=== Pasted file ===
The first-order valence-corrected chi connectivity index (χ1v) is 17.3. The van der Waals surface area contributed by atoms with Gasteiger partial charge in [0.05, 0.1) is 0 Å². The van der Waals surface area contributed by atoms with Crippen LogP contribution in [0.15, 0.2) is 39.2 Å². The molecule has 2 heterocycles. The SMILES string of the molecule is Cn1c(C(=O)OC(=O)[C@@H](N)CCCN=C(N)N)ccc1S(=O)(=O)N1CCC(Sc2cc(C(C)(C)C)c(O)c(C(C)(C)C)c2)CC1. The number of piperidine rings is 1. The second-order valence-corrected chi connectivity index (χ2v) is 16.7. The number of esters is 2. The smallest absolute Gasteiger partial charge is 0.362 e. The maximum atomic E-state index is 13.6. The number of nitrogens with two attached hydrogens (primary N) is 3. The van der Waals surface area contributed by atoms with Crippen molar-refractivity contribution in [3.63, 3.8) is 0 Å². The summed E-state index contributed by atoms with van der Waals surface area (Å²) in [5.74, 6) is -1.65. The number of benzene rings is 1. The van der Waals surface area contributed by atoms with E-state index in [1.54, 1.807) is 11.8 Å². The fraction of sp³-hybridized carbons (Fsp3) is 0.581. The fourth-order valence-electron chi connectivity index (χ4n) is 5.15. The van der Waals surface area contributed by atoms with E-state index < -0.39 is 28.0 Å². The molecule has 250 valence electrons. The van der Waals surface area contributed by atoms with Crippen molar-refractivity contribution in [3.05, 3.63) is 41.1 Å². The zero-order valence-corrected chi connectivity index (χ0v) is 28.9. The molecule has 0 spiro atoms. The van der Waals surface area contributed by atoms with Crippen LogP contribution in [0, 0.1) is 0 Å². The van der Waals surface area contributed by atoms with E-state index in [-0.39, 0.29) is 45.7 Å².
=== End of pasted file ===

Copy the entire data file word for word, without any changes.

The first-order valence-corrected chi connectivity index (χ1v) is 17.3. The van der Waals surface area contributed by atoms with Gasteiger partial charge in [0.05, 0.1) is 0 Å². The van der Waals surface area contributed by atoms with Crippen LogP contribution in [0.15, 0.2) is 39.2 Å². The molecule has 2 heterocycles. The SMILES string of the molecule is Cn1c(C(=O)OC(=O)[C@@H](N)CCCN=C(N)N)ccc1S(=O)(=O)N1CCC(Sc2cc(C(C)(C)C)c(O)c(C(C)(C)C)c2)CC1. The number of piperidine rings is 1. The second-order valence-corrected chi connectivity index (χ2v) is 16.7. The number of esters is 2. The smallest absolute Gasteiger partial charge is 0.362 e. The maximum atomic E-state index is 13.6. The number of nitrogens with two attached hydrogens (primary N) is 3. The van der Waals surface area contributed by atoms with Crippen molar-refractivity contribution in [3.63, 3.8) is 0 Å². The summed E-state index contributed by atoms with van der Waals surface area (Å²) in [5.74, 6) is -1.65. The number of benzene rings is 1. The van der Waals surface area contributed by atoms with E-state index in [1.54, 1.807) is 11.8 Å². The fraction of sp³-hybridized carbons (Fsp3) is 0.581. The fourth-order valence-electron chi connectivity index (χ4n) is 5.15. The van der Waals surface area contributed by atoms with E-state index < -0.39 is 28.0 Å². The molecule has 250 valence electrons. The van der Waals surface area contributed by atoms with Crippen molar-refractivity contribution in [3.05, 3.63) is 41.1 Å². The zero-order valence-corrected chi connectivity index (χ0v) is 28.9. The molecule has 0 spiro atoms. The van der Waals surface area contributed by atoms with Crippen LogP contribution in [0, 0.1) is 0 Å². The van der Waals surface area contributed by atoms with E-state index in [-0.39, 0.29) is 45.7 Å².